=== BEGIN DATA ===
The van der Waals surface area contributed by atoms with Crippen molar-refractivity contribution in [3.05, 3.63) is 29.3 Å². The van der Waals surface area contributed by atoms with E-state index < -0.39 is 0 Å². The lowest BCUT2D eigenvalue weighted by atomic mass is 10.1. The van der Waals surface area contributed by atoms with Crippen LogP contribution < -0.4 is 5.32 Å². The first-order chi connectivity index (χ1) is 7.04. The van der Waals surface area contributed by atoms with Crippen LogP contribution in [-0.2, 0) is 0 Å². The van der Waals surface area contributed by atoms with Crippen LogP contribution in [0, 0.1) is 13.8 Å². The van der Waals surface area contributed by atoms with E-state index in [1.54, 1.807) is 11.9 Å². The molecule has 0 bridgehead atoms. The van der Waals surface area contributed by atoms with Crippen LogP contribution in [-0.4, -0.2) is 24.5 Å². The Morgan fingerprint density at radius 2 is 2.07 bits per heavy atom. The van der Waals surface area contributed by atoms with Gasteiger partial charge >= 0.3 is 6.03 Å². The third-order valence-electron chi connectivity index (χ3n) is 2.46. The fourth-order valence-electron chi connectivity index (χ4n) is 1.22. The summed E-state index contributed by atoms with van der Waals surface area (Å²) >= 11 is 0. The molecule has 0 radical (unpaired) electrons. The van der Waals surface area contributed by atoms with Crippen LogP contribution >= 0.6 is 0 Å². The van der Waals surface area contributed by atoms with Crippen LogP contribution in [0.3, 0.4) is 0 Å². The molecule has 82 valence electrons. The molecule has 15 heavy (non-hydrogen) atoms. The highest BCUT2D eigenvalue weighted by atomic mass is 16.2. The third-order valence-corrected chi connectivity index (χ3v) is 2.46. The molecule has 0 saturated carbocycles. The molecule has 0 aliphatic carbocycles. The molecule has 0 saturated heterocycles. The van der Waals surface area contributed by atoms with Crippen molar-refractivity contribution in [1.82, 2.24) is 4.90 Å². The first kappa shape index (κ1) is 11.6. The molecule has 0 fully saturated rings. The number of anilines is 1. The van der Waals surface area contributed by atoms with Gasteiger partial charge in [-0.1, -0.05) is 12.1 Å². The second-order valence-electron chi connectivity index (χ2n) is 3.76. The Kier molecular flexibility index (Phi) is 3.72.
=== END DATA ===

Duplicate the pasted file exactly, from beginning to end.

The van der Waals surface area contributed by atoms with Crippen molar-refractivity contribution in [3.05, 3.63) is 29.3 Å². The van der Waals surface area contributed by atoms with E-state index < -0.39 is 0 Å². The lowest BCUT2D eigenvalue weighted by atomic mass is 10.1. The van der Waals surface area contributed by atoms with Crippen LogP contribution < -0.4 is 5.32 Å². The first-order chi connectivity index (χ1) is 7.04. The van der Waals surface area contributed by atoms with Crippen LogP contribution in [-0.2, 0) is 0 Å². The van der Waals surface area contributed by atoms with Crippen LogP contribution in [0, 0.1) is 13.8 Å². The van der Waals surface area contributed by atoms with E-state index in [1.54, 1.807) is 11.9 Å². The molecule has 0 bridgehead atoms. The van der Waals surface area contributed by atoms with Crippen LogP contribution in [-0.4, -0.2) is 24.5 Å². The Morgan fingerprint density at radius 2 is 2.07 bits per heavy atom. The van der Waals surface area contributed by atoms with Gasteiger partial charge >= 0.3 is 6.03 Å². The third-order valence-electron chi connectivity index (χ3n) is 2.46. The fourth-order valence-electron chi connectivity index (χ4n) is 1.22. The summed E-state index contributed by atoms with van der Waals surface area (Å²) >= 11 is 0. The molecule has 0 radical (unpaired) electrons. The van der Waals surface area contributed by atoms with Crippen LogP contribution >= 0.6 is 0 Å². The van der Waals surface area contributed by atoms with Crippen LogP contribution in [0.3, 0.4) is 0 Å². The molecule has 82 valence electrons. The molecule has 15 heavy (non-hydrogen) atoms. The highest BCUT2D eigenvalue weighted by atomic mass is 16.2. The third-order valence-corrected chi connectivity index (χ3v) is 2.46. The molecule has 0 saturated carbocycles. The molecule has 0 aliphatic carbocycles. The molecule has 0 saturated heterocycles. The van der Waals surface area contributed by atoms with Crippen molar-refractivity contribution in [1.82, 2.24) is 4.90 Å². The first kappa shape index (κ1) is 11.6. The molecule has 0 fully saturated rings. The number of anilines is 1. The van der Waals surface area contributed by atoms with Gasteiger partial charge in [-0.1, -0.05) is 12.1 Å². The second-order valence-electron chi connectivity index (χ2n) is 3.76. The Kier molecular flexibility index (Phi) is 3.72.